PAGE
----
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Every in-house team struggles with it at some point: not enough money to accomplish the job the way we’d like to. Free fonts and cheap stock photos may work in a pinch, but the phrase “you get what you pay for” definitely rings true for design. As the head of a small in-house team at the nonprofit National Parks Conservation Association (NPCA), I’ve found a few ways to improve our team’s work by finding resources wherever I could.
If my team is working on a small brochure or report and the client says they have $5,000 to spend, I’ll always ask if they can make it $6,000 or $6,500—enough to buy a few better photos or nicer paper, but not enough to break the bank. If that doesn’t work, we’ll typically complete the project on budget, then make two or three small but critical changes that nudge the budget up a bit. Then we’ll show the customer both products. When they see the impact, there’s a good chance they’ll agree it’s money well spent. And the next time they bring us a project, we’ll encourage them to bump up the budget even more.
The same approach can be used on a bigger scale, especially when it comes to looking at your annual budget or the funds available for new hires. In most cases, asking for five percent more won’t raise too many eyebrows, but if you do it year after year, it adds up.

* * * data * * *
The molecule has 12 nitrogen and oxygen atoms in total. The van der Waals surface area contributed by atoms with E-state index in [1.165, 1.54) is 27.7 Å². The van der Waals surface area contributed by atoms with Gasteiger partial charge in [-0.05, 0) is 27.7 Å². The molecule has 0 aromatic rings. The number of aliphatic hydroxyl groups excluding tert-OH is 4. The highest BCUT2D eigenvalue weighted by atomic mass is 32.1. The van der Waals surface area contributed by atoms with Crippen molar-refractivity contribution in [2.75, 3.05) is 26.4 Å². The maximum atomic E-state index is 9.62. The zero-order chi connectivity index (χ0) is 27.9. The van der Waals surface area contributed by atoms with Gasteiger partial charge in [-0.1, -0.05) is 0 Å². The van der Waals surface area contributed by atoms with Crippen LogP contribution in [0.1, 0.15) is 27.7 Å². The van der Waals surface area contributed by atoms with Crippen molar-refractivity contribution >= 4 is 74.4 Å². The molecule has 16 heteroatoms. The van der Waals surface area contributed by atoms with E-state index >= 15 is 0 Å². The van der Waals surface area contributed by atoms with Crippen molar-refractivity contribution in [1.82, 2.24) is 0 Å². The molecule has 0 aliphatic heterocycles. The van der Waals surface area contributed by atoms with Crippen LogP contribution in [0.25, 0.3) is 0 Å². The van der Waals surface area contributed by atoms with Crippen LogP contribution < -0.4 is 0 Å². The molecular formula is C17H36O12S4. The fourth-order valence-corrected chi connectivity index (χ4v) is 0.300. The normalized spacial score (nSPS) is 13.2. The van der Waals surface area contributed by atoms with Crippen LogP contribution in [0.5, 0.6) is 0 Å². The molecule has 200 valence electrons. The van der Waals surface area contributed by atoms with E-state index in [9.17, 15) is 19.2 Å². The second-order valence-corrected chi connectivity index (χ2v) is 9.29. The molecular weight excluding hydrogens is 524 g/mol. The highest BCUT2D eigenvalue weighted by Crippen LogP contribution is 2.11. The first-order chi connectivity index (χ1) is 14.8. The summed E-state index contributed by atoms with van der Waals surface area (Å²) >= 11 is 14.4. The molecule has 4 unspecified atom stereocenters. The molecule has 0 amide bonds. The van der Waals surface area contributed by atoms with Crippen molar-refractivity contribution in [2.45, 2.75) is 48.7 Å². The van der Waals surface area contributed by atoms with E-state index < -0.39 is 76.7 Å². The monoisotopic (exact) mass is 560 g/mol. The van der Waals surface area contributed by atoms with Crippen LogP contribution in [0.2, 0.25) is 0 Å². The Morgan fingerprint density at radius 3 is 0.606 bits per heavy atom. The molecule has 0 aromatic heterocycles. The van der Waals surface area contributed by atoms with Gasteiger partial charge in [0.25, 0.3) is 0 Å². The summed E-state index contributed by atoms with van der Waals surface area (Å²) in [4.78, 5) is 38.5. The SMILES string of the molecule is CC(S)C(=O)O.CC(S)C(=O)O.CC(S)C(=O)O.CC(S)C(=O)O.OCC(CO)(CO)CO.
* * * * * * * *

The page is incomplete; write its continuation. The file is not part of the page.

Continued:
Your design budget probably represents a small fraction of the money your organization spends. So rather than trying to increase your tiny slice of the pie, take a look at the other slices. After all, most in-house creatives spend the majority of their time serving other departments. For instance, when I wanted to revamp NPCA’s tired annual report seven years ago, I asked the head of our development team if he would kick in $10,000. He agreed, recognizing $10,000 was a small price to pay for a polished marketing piece that would help him meet his $10 million fundraising goal. Even better, the money was permanently added to my budget the next year.
Making sure you spend every budgeted dime on the last day of the year is no easy task. Most careful managers end up with a little—or a lot—left over on day 365 and then frantically attempt to spend it all, often in ways that wouldn’t be permitted in the first quarter (it’s the “use it or lose it” mentality). Instead, two months before the end of the fiscal year, find out if any of your colleagues are in the same boat and then propose some long-overdue projects that meet an important need for your organization.
My chief responsibility is the production of National Parks magazine, which costs about $600,000 to print and mail each year—a huge sum. When my in-house team launched an internal PR campaign to encourage our coworkers to take advantage of the in-house team’s expertise, we printed 100 branded T-shirts at a cost of roughly $500, and I coded the expense to the magazine, where it became a rounding error. Some might find this tactic a little underhanded, but as long as the expense is genuinely advancing your mission and you don’t do it too often, I say it’s fair game.